Starring Douglas Fairbanks
December, 1919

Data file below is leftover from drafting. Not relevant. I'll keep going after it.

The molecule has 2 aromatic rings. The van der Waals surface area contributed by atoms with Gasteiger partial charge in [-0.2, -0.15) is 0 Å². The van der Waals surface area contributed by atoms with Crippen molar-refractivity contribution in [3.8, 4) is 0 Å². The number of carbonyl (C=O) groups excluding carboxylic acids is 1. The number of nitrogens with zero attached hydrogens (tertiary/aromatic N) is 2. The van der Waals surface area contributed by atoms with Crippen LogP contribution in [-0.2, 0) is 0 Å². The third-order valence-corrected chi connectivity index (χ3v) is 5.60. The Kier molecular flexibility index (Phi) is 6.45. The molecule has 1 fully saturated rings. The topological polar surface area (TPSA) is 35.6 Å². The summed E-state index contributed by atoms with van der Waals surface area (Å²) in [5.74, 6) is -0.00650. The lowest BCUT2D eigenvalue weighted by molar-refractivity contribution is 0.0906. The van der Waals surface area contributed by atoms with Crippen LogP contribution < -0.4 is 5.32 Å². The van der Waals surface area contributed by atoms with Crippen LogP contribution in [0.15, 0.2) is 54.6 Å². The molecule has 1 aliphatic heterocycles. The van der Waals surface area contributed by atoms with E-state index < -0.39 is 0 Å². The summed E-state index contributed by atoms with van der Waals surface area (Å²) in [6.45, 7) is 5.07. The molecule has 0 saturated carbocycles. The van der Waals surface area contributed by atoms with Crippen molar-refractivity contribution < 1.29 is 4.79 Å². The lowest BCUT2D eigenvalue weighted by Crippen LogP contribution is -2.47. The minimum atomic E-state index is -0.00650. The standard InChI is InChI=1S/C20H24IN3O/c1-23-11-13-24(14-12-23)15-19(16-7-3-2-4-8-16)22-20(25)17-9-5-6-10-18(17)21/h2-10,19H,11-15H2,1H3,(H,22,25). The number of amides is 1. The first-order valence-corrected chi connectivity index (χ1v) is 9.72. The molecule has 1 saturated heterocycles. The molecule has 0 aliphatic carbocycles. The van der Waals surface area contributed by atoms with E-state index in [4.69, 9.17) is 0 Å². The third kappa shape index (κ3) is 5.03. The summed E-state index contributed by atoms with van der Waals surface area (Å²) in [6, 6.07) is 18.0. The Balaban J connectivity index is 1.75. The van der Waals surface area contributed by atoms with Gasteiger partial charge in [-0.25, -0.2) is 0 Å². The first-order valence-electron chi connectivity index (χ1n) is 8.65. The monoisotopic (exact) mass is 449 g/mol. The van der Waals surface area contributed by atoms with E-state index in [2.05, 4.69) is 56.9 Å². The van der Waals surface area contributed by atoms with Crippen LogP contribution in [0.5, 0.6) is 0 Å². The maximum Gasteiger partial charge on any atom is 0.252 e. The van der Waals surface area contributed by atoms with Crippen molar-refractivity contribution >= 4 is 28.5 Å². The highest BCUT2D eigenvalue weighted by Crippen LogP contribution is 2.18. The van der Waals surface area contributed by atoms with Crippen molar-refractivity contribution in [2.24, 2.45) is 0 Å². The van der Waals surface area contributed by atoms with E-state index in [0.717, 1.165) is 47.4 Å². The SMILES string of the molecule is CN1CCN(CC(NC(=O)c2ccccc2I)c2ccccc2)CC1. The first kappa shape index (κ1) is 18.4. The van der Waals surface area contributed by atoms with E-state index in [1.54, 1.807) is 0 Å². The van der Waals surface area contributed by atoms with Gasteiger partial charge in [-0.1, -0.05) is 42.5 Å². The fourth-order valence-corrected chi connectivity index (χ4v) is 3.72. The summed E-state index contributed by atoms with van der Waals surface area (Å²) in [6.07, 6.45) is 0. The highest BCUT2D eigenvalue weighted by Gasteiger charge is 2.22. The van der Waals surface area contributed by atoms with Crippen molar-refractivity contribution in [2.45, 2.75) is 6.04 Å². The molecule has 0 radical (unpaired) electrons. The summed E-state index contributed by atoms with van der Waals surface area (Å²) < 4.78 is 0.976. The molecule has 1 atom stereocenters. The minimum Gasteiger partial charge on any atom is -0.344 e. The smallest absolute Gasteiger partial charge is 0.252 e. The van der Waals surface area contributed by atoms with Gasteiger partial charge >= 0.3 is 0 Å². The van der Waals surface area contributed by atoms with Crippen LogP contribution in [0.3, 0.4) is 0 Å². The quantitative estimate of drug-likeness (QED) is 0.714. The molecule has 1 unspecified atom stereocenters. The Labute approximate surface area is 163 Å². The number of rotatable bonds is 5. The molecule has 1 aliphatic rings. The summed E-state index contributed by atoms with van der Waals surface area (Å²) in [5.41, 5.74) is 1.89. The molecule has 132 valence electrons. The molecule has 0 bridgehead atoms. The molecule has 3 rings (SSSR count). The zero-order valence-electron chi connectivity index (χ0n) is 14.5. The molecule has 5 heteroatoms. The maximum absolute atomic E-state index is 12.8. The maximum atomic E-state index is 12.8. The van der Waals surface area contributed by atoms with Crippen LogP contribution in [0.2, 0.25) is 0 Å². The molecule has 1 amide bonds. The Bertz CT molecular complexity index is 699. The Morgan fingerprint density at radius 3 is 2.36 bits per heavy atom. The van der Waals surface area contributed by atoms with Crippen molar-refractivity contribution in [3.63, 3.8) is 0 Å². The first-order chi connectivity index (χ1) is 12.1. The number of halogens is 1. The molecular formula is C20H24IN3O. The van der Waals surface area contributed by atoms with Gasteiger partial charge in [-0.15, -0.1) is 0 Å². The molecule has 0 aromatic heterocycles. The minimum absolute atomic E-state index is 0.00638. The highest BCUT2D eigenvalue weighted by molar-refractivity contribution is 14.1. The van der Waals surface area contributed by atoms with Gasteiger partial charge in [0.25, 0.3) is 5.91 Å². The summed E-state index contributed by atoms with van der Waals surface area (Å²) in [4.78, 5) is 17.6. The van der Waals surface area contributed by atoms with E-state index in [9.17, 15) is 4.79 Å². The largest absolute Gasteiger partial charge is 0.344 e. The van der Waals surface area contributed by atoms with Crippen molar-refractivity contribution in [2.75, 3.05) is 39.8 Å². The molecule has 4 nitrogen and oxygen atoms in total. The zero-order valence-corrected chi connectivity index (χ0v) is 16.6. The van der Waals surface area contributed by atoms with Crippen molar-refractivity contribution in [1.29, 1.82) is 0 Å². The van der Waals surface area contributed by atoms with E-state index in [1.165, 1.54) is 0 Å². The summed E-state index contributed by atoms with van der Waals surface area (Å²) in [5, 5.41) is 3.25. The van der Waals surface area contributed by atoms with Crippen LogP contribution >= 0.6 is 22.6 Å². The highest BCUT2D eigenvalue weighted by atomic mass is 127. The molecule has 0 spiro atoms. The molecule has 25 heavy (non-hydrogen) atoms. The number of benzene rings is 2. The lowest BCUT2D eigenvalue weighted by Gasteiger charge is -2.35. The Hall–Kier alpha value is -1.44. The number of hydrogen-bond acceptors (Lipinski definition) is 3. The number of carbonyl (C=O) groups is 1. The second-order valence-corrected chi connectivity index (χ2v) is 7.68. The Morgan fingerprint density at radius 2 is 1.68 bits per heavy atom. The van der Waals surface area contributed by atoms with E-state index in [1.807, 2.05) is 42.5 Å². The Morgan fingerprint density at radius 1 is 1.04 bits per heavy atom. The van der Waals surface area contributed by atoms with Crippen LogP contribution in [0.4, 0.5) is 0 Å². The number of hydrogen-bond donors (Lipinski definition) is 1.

Here goes picture number one, of he Big Four output. Knowing the Big Four, and reading that title, it is almost superfluous to say that his majesty is Douglas Fairbanks. He is, indeed. The piece reminds me, very directly, of the popular romances of a decade or two decades ago, which were strung around the reading world in the years following Hope's ten-strike with "The Prisoner of Zenda." The Hollywood acrobatic hero is introduced as an adventure-lover in his own small village of New York, where, with few excitements on tap, he has his house fitted out like a fire-station, with gongs, sliding-poles and other get-there-quick whatnot, and he has a pretty time with the police and fire departments until a reform quiets things down, whereupon he goes to Mexico for his thrills - and thence to the mythical kingdom of Alaine, where he straightens out a nation, rescues a princess and marries her, and does many other particularly Fairbanksian things by way of incidental diversion and civic excitement. The piece is simply a good-humored diversion in which no one, including the star, seems to take things or himself too seriously. It is a most ordinary story to begin with, lifted up a bit by rapid and unconventional treatment, devoid of bunk or bombast, and peppered with colloquial titles throughout. The treatment and settings have been generous, and one of the latter, a masked-in piece of modern scenic trickery representing the valley of Alaine lying at the foot of Alp-like mountains, is quite striking though it would be palpably paint and canvas if it were left more than a moment, each time, in the spectator's eyes. Mr. Fairbanks, alert and brisk as usual, is assisted very cleverly by Sam Sothern, Frank Campeau, Lillian Langdon, and that sweet child, Margery Daw.

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